Jamal Adams Wants a Trade to the Dallas Cowboys, Have the Jets Already Blown It? - Stephen Douglas, The Big Lead
Have the Jets blown a potential Adams deal?
Adams grew up in a Dallas suburb. The Cowboys desperately need a safety. Jerry Jones loves paying anyone not named Dak Prescott. It seems like a slam dunk, but this is the New York Jets we’re talking about. Will they do the smart thing and lock down a lock-down defender in the prime of his career? Or will they trade him for pennies on the dollar? And then there is the worst case scenario - they bungle this negotiation and watch him walk after the 2021 season?
Going on a decade since their last playoff appearance, you can guess which of those scenarios seems most likely. Especially considering how the franchise handled things the last time a star DB came to the end of his rookie deal.
Vic’s Picks: All the NFL season win-total predictions, including my 6 favorites - Vic Tafur, The Athletic
Will the Cowboys reach double-digit wins in 2020, or will the team struggle to adjust to Mike McCarthy’s coaching?
Dallas Cowboys — under 10, even
New coach Mike McCarthy and quarterback Dak Prescott are going to have some growing pains, and banking on 10 wins in a tougher-than-you-think division seems risky. The Cowboys had a lot of turnover and the free-agent haul of defensive tackles Gerald McCoy and Dontari Poe, safety Ha Ha Clinton-Dix, cornerback Daryl Worley, quarterback Andy Dalton and kicker Greg Zuerlein is underwhelming.
Cowboys going in opposite direction: Two key differences between Mike McCarthy and Jason Garrett - Tom Ryle, BTB
In case you missed it, Tom examines key differences between the previous head coach and the one now in charge.
Fixing what has ailed Dallas for years is about more than discrete situational decisions. It is about establishing a philosophy and culture that goes out and attacks the other team, and does so in a way that keeps them off balance and confused. Everything about McCarthy’s history shows that he knows how to do this. All we need now is for it to show up in real games.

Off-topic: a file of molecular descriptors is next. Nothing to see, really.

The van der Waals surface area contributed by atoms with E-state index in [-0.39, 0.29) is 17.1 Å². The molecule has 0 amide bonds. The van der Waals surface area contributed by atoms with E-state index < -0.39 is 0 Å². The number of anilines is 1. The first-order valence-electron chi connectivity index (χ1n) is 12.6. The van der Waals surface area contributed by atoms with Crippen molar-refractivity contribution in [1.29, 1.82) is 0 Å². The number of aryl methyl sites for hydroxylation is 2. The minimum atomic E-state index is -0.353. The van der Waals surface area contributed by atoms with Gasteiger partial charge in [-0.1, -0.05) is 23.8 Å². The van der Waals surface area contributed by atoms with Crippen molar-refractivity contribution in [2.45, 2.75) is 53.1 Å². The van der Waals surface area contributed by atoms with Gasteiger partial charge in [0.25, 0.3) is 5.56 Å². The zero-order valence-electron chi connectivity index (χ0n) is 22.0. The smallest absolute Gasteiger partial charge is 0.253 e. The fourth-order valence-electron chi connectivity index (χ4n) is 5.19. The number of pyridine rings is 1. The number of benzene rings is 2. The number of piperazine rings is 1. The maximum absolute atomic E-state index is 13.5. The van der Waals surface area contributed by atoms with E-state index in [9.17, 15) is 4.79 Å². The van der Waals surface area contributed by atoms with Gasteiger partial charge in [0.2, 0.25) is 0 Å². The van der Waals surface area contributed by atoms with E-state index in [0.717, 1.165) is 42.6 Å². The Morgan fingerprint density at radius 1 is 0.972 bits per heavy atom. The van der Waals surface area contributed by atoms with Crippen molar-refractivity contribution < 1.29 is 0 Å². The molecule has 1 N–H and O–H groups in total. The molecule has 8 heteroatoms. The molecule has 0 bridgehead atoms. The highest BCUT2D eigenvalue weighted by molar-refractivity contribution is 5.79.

Despite the ultimate disappointment of Garrett’s final 8-8 campaign, there were actually multiple indications that Moore is fully capable of delivering exactly what McCarthy wants. It started the first game of the season, which sent our spirits soaring before they would slowly be drug down and crushed as we watched it all slip away. It was a against a pretty bad New York Giants team, but the offense was certainly clicking. Almost 500 yards of total offense, over 400 through the air, solid on third downs, perfect in the red zone, and five touchdowns. And it continued in every other win, where the Cowboys scored at least 30 points in all of them. In every loss, they put up 24 or less, including some single-digit embarrassments.
It is a mystery why Moore was able to score in bunches exactly half the games, and seemed incapable the rest. One theory is that the team played scared against better opponents, and also were more timid on the road. The results seem to bear that out.
If you put all this together, then McCarthy’s approach would appear exactly what the doctor would order to cure the unevenness of Dallas’ offense. The weapons are still there, and may be better despite the loss of Travis Frederick. Getting what may be the best wide receiver in the draft in CeeDee Lamb certainly helps.
What is the biggest what-if in Dallas Cowboys history? We explored a few on the latest episode of The Ocho.